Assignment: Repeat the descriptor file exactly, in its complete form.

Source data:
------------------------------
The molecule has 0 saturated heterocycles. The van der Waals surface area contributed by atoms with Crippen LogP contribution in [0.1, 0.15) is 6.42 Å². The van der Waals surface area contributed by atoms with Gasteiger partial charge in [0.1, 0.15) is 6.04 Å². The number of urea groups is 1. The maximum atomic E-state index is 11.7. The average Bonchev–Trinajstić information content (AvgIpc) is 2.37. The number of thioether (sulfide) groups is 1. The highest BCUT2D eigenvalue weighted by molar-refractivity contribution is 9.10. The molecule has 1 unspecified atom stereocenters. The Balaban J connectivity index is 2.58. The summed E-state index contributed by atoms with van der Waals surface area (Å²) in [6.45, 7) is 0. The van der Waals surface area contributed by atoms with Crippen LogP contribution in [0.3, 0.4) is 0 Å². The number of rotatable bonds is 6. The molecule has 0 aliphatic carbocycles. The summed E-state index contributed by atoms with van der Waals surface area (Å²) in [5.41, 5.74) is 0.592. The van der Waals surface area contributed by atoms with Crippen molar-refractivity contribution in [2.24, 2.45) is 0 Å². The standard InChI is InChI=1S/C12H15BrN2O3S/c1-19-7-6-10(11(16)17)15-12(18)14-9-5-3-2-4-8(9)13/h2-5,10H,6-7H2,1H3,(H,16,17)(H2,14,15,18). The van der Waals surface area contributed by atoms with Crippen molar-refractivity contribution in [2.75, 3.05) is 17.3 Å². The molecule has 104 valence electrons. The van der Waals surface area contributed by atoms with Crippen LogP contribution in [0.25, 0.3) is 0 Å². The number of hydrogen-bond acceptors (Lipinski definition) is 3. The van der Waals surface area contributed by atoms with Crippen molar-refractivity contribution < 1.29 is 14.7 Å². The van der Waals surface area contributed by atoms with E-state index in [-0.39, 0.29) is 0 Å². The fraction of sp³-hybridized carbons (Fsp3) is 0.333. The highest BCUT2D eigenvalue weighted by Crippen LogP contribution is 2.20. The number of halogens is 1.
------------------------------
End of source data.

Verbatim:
The molecule has 0 saturated heterocycles. The van der Waals surface area contributed by atoms with Crippen LogP contribution in [0.1, 0.15) is 6.42 Å². The van der Waals surface area contributed by atoms with Gasteiger partial charge in [0.1, 0.15) is 6.04 Å². The number of urea groups is 1. The maximum atomic E-state index is 11.7. The average Bonchev–Trinajstić information content (AvgIpc) is 2.37. The number of thioether (sulfide) groups is 1. The highest BCUT2D eigenvalue weighted by molar-refractivity contribution is 9.10. The molecule has 1 unspecified atom stereocenters. The Balaban J connectivity index is 2.58. The summed E-state index contributed by atoms with van der Waals surface area (Å²) in [6.45, 7) is 0. The van der Waals surface area contributed by atoms with Crippen LogP contribution in [0.3, 0.4) is 0 Å². The number of rotatable bonds is 6. The molecule has 0 aliphatic carbocycles. The summed E-state index contributed by atoms with van der Waals surface area (Å²) in [5.41, 5.74) is 0.592. The van der Waals surface area contributed by atoms with Crippen molar-refractivity contribution in [2.24, 2.45) is 0 Å². The standard InChI is InChI=1S/C12H15BrN2O3S/c1-19-7-6-10(11(16)17)15-12(18)14-9-5-3-2-4-8(9)13/h2-5,10H,6-7H2,1H3,(H,16,17)(H2,14,15,18). The van der Waals surface area contributed by atoms with Crippen molar-refractivity contribution in [2.75, 3.05) is 17.3 Å². The molecule has 104 valence electrons. The van der Waals surface area contributed by atoms with Crippen LogP contribution in [0.25, 0.3) is 0 Å². The number of hydrogen-bond acceptors (Lipinski definition) is 3. The van der Waals surface area contributed by atoms with Crippen molar-refractivity contribution < 1.29 is 14.7 Å². The van der Waals surface area contributed by atoms with E-state index in [-0.39, 0.29) is 0 Å². The fraction of sp³-hybridized carbons (Fsp3) is 0.333. The highest BCUT2D eigenvalue weighted by Crippen LogP contribution is 2.20. The number of halogens is 1.